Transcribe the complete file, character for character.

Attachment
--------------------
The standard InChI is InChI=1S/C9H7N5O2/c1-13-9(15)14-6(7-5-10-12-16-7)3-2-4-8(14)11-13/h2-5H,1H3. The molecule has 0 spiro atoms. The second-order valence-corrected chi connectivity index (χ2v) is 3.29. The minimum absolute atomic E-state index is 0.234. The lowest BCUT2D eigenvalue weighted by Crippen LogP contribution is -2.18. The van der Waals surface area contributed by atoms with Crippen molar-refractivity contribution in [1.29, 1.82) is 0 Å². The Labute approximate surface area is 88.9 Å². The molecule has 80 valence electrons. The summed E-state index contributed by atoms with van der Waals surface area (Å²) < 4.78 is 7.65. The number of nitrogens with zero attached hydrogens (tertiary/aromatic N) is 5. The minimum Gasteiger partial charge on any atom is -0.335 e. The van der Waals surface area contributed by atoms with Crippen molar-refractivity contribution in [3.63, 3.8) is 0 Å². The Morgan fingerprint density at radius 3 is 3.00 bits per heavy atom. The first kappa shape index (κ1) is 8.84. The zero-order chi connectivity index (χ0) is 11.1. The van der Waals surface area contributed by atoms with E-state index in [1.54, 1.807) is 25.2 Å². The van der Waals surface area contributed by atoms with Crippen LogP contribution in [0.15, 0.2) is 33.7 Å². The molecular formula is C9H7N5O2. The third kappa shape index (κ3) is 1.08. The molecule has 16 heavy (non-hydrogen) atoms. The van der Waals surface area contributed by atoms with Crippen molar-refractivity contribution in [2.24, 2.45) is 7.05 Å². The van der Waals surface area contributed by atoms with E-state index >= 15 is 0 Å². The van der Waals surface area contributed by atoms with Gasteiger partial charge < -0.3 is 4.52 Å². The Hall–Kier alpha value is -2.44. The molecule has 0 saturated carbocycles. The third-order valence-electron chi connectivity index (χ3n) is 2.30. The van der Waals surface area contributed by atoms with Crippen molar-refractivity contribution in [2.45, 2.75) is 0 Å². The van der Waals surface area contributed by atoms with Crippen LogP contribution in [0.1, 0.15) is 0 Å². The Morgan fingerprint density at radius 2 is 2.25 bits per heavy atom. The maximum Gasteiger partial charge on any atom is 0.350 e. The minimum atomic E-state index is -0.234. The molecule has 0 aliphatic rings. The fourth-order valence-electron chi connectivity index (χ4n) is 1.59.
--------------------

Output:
The standard InChI is InChI=1S/C9H7N5O2/c1-13-9(15)14-6(7-5-10-12-16-7)3-2-4-8(14)11-13/h2-5H,1H3. The molecule has 0 spiro atoms. The second-order valence-corrected chi connectivity index (χ2v) is 3.29. The minimum absolute atomic E-state index is 0.234. The lowest BCUT2D eigenvalue weighted by Crippen LogP contribution is -2.18. The van der Waals surface area contributed by atoms with Crippen molar-refractivity contribution in [1.29, 1.82) is 0 Å². The Labute approximate surface area is 88.9 Å². The molecule has 80 valence electrons. The summed E-state index contributed by atoms with van der Waals surface area (Å²) < 4.78 is 7.65. The number of nitrogens with zero attached hydrogens (tertiary/aromatic N) is 5. The minimum Gasteiger partial charge on any atom is -0.335 e. The van der Waals surface area contributed by atoms with Crippen molar-refractivity contribution in [3.63, 3.8) is 0 Å². The Morgan fingerprint density at radius 3 is 3.00 bits per heavy atom. The first kappa shape index (κ1) is 8.84. The zero-order chi connectivity index (χ0) is 11.1. The van der Waals surface area contributed by atoms with E-state index in [1.54, 1.807) is 25.2 Å². The van der Waals surface area contributed by atoms with Crippen LogP contribution in [0.15, 0.2) is 33.7 Å². The molecular formula is C9H7N5O2. The third kappa shape index (κ3) is 1.08. The molecule has 16 heavy (non-hydrogen) atoms. The van der Waals surface area contributed by atoms with Crippen molar-refractivity contribution in [2.24, 2.45) is 7.05 Å². The van der Waals surface area contributed by atoms with E-state index >= 15 is 0 Å². The van der Waals surface area contributed by atoms with Gasteiger partial charge < -0.3 is 4.52 Å². The Hall–Kier alpha value is -2.44. The molecule has 0 saturated carbocycles. The third-order valence-electron chi connectivity index (χ3n) is 2.30. The van der Waals surface area contributed by atoms with Crippen molar-refractivity contribution in [2.45, 2.75) is 0 Å². The van der Waals surface area contributed by atoms with Crippen LogP contribution in [0.1, 0.15) is 0 Å². The Morgan fingerprint density at radius 2 is 2.25 bits per heavy atom. The maximum Gasteiger partial charge on any atom is 0.350 e. The minimum atomic E-state index is -0.234. The molecule has 0 aliphatic rings. The fourth-order valence-electron chi connectivity index (χ4n) is 1.59.